Dig team IDs fossils of dinosaur-eating crocodile found in Arlington

ARLINGTON – Meet Deltasuchus Motherali, DFW’s top predator waaay back in the day. The prehistoric crocodile roamed North Texas 95-100 million years ago and ate everything from turtles to dinosaurs.

The newly-named species was uncovered back in 2009 at the Arlington Archosaur Site. The group announced via Facebook this month the species would be named after Austin Motheral, the then 15-year-old volunteer who uncovered the fossilized remains.

Scientists say Deltasuchus motherali grew to be about 20 feet long and ruled the North Texas ecosystem. The shape of its head, along with bite marks found on fossilized bones of prey, tell researchers the crocodile ate pretty much whatever it wanted in the lush habitat populated by dinosaurs, crocodiles, turtles, amphibians, mammals, fish invertebrates, and plants.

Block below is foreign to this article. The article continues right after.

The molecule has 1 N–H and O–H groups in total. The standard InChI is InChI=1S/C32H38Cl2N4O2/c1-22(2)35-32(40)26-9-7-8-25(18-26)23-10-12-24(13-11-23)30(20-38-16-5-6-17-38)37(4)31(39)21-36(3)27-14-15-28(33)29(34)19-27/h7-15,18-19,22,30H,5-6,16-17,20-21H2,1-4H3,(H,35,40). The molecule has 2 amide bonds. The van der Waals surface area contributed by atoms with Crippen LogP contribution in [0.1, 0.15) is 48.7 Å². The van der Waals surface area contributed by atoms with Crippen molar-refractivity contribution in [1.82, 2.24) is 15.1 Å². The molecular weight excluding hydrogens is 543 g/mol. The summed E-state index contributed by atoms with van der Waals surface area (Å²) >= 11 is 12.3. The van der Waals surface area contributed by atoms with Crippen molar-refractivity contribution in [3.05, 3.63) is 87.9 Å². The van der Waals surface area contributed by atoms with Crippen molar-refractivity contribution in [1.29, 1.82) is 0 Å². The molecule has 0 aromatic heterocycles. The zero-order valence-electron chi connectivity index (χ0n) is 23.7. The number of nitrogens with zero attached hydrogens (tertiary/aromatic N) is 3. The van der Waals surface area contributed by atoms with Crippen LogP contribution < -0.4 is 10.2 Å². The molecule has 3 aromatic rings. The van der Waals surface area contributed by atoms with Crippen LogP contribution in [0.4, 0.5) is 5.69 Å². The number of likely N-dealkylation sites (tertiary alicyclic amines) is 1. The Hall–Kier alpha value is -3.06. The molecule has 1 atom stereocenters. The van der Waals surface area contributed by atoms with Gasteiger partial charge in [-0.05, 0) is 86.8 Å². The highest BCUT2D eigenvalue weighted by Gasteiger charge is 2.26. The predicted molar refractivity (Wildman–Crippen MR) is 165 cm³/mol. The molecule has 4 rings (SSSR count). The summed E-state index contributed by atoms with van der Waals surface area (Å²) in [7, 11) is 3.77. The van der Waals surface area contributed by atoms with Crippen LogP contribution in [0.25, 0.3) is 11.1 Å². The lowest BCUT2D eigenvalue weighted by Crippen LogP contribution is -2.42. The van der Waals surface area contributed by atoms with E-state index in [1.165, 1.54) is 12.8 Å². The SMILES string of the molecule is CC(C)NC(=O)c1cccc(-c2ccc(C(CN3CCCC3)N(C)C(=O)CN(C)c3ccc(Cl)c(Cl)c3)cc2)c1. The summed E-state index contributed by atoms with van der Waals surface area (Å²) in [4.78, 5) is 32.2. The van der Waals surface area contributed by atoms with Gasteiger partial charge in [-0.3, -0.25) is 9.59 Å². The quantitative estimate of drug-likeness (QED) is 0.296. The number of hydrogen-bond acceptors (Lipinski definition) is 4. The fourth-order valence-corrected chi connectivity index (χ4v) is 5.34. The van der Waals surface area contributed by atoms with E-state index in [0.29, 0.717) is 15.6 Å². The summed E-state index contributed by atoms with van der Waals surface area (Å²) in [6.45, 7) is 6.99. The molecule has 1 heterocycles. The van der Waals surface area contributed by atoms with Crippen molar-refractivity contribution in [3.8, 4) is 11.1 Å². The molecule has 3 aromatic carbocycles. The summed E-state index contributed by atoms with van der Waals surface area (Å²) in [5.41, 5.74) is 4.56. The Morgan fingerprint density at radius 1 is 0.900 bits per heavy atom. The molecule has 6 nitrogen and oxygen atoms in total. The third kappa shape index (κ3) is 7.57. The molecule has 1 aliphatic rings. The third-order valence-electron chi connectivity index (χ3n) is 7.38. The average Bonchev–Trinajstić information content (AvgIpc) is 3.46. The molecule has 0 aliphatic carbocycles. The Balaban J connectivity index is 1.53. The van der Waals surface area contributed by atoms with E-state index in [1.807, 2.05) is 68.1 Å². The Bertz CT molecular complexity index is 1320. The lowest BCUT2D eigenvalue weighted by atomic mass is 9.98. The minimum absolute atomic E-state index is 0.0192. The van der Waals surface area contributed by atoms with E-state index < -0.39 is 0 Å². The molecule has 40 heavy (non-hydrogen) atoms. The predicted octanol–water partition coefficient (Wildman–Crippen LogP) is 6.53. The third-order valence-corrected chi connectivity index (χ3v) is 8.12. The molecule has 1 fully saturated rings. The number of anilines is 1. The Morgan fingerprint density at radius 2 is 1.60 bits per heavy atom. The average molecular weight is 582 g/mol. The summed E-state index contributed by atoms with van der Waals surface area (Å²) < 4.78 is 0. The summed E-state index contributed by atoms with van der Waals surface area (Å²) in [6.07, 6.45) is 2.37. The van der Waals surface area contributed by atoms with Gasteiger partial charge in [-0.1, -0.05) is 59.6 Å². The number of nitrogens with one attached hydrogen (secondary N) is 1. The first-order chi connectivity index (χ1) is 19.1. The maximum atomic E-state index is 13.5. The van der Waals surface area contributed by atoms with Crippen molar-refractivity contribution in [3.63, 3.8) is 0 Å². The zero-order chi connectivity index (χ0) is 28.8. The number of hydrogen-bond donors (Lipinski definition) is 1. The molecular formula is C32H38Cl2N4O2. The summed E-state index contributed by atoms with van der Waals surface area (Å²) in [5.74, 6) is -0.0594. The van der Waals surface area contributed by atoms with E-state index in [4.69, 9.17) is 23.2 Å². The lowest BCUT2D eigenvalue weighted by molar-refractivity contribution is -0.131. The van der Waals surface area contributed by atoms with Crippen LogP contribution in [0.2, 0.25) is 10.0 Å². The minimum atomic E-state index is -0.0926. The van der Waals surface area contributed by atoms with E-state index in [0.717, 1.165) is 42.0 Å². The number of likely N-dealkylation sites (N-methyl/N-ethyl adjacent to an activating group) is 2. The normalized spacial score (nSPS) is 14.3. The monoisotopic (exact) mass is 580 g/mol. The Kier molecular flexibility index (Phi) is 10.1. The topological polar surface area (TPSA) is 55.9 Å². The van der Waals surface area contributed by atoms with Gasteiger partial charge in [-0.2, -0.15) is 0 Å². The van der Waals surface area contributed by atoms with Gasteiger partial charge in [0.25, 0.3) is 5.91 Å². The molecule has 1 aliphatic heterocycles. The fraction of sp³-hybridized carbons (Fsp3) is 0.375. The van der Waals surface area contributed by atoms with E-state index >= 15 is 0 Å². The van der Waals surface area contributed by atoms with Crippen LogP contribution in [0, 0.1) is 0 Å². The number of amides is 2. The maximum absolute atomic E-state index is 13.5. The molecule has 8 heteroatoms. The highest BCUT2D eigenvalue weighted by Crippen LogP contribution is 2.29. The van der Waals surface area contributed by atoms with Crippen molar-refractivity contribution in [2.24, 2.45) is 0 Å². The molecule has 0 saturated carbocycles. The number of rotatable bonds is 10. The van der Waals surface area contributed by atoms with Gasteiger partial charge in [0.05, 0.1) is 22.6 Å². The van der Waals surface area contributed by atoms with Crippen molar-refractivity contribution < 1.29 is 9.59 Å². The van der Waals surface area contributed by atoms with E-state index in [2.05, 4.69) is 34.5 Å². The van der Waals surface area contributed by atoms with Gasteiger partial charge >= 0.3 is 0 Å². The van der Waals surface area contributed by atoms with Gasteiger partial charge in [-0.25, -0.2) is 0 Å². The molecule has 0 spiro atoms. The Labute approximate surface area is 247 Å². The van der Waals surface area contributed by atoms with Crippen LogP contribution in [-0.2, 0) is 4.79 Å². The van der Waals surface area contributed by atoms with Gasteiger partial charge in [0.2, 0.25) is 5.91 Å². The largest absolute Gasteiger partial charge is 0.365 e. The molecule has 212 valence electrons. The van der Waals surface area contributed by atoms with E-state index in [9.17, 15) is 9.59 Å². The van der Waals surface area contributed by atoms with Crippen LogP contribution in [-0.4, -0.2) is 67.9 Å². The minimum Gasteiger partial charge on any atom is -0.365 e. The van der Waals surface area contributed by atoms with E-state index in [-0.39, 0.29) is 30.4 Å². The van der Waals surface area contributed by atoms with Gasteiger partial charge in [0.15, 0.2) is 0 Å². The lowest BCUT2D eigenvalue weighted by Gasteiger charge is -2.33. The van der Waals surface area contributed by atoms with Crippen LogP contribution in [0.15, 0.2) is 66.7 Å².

A team of paleontologists and geologists from San Antonio’s Witte Museum, University of Tennessee Knoxville, and University of Wisconsin-Parkside worked with volunteers to dig up the remains, which come from the Cretaceous period, the last age of the dinosaur before mass extinction.  And, they say this may prove to be the first of several discoveries of new species at the site.

The Deltasuchus motherali bones are part of the collections at Dallas’ Perot Museum of Nature and Science, not too far from its original home.

Findings from the discovery were published in Journal of Vertebrate Paleontology.